As I was driving home from a training run on Mt Evans last weekend, sitting in I-70 traffic, I started thinking about how the words “awesome” and “awful”, although fairly opposite by definition, sound pretty similar. I’m guessing they both come from the same root word-“awe”, which according to a quick Google search is defined as “a feeling of reverential respect mixed with fear or wonder”. Yup, that about sums up how I feel about Mt Evans. I’m betting that the Mt Evan’s Ascent will be a roller coaster that is both awesome and awful, possibly at the same time, and hopefully ultimately worth the battle.
I am at that weird place in training right before a race where there is really nothing you can do but sit back, relax, eat right, and hope that you’ve done the appropriate training to reach your goals. It’s sorta like that last hour before a big test. There is typically a fair amount of freaking out during this time, but cramming won’t help, and might actually hurt you. But there actually is something I can be doing: visualizing a successful race. I once heard about a study that had basketball players practice visualizing themselves shooting the perfect free-throw over and over again. They never actually touched a basketball, but their shooting average went up (sorry if that is incorrect basketball terminology). So just by merely imaging yourself performing your particular sport with perfection, you may actually improve your performance. The theory was that, if you do it right, you can “trick” (or teach if you are a glass half full kind of person) your brain into thinking you’ve physically practiced a bunch of free throws, and new neural pathways can be created, because your brain basically doesn’t know the difference between doing a free throw in real life and only imaging you are doing one (again you can choose to think of this as awesome that the brain is this powerful, or awful that the brain is this stupid!) Think of it as an imaginary dress rehearsal. It’s pretty cool stuff.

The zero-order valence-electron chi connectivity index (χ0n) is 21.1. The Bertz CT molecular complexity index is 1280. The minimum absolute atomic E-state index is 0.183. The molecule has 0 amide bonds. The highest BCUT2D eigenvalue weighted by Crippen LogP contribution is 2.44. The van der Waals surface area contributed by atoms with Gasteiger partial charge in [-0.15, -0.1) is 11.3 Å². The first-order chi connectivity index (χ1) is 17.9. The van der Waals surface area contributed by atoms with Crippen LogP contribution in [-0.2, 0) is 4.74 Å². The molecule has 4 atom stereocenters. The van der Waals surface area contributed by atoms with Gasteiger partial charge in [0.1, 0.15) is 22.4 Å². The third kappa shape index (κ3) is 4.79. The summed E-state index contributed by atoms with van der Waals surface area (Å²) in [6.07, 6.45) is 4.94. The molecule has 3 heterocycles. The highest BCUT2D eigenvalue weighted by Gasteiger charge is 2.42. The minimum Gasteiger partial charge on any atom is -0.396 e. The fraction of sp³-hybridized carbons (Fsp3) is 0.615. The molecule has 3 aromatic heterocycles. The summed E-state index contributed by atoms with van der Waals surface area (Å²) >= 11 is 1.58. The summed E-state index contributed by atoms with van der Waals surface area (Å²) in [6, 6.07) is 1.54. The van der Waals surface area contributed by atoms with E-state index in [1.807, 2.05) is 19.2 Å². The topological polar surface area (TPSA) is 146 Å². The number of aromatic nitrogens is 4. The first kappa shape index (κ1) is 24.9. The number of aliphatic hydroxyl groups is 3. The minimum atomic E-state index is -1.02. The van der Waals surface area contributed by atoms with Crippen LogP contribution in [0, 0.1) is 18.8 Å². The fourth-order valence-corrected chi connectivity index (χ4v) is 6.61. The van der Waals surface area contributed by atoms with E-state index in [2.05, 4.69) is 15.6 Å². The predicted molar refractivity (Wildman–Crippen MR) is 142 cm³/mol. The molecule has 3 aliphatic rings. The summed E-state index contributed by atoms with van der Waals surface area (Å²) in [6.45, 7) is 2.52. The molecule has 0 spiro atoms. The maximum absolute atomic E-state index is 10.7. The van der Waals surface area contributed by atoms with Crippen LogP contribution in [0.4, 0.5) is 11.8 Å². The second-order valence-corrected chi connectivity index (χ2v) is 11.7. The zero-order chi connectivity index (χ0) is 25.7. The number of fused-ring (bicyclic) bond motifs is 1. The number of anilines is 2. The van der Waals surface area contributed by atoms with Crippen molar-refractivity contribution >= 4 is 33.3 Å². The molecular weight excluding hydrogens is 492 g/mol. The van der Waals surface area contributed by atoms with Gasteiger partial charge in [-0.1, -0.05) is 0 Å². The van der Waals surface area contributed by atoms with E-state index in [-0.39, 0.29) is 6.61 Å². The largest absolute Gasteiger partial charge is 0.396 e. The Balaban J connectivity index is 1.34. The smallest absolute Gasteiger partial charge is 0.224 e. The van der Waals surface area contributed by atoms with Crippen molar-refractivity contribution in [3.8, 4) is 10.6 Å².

I’ve seen visualization mentioned in many other articles, so I figure it’s worth a shot. I’m not talking cheesy “The Secret” type stuff, just simply picturing myself running up the course, feeling strong and fast, pumping my arms and breathing steadily….I’m feeling better about it already!
And even if it doesn’t help, it’s unlikely to hurt me (note to self: do not visualize self tripping and falling!) If nothing else, doing it may help build confidence in my abilities and distract me from all of my nervous thoughts about what may go wrong during the race.
So time to sit back, eat carbs, and visualize success!
For info regarding visualization or “mental imagery”: